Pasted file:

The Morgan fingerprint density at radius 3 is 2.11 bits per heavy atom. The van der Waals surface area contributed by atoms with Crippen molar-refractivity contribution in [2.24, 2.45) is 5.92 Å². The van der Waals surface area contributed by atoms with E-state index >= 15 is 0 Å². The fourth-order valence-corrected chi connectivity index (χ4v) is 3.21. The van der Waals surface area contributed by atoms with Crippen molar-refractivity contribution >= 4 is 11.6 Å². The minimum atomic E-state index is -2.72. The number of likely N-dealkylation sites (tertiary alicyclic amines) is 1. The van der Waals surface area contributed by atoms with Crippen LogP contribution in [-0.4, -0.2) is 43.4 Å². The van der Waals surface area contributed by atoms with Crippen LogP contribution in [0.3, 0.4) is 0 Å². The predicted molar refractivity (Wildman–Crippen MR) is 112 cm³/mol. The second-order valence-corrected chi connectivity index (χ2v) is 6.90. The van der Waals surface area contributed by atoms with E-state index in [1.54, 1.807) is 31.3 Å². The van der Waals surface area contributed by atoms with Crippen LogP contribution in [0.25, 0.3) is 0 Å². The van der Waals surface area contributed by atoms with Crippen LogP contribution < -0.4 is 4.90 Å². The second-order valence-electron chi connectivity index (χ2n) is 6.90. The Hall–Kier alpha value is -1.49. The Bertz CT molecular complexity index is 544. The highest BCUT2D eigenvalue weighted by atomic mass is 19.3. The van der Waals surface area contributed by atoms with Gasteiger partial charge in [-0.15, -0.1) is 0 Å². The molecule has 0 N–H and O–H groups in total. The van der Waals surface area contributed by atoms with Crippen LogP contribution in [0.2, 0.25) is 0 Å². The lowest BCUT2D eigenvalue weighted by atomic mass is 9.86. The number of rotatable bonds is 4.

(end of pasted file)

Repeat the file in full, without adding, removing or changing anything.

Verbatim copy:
The Morgan fingerprint density at radius 3 is 2.11 bits per heavy atom. The van der Waals surface area contributed by atoms with Crippen molar-refractivity contribution in [2.24, 2.45) is 5.92 Å². The van der Waals surface area contributed by atoms with E-state index >= 15 is 0 Å². The fourth-order valence-corrected chi connectivity index (χ4v) is 3.21. The van der Waals surface area contributed by atoms with Crippen molar-refractivity contribution >= 4 is 11.6 Å². The minimum atomic E-state index is -2.72. The number of likely N-dealkylation sites (tertiary alicyclic amines) is 1. The van der Waals surface area contributed by atoms with Crippen LogP contribution in [-0.4, -0.2) is 43.4 Å². The van der Waals surface area contributed by atoms with Crippen LogP contribution in [0.3, 0.4) is 0 Å². The predicted molar refractivity (Wildman–Crippen MR) is 112 cm³/mol. The second-order valence-corrected chi connectivity index (χ2v) is 6.90. The van der Waals surface area contributed by atoms with E-state index in [1.54, 1.807) is 31.3 Å². The van der Waals surface area contributed by atoms with Crippen LogP contribution in [0.25, 0.3) is 0 Å². The van der Waals surface area contributed by atoms with Crippen LogP contribution < -0.4 is 4.90 Å². The second-order valence-electron chi connectivity index (χ2n) is 6.90. The Hall–Kier alpha value is -1.49. The Bertz CT molecular complexity index is 544. The highest BCUT2D eigenvalue weighted by atomic mass is 19.3. The van der Waals surface area contributed by atoms with Gasteiger partial charge in [-0.15, -0.1) is 0 Å². The molecule has 0 N–H and O–H groups in total. The van der Waals surface area contributed by atoms with Crippen LogP contribution in [0.2, 0.25) is 0 Å². The lowest BCUT2D eigenvalue weighted by atomic mass is 9.86. The number of rotatable bonds is 4.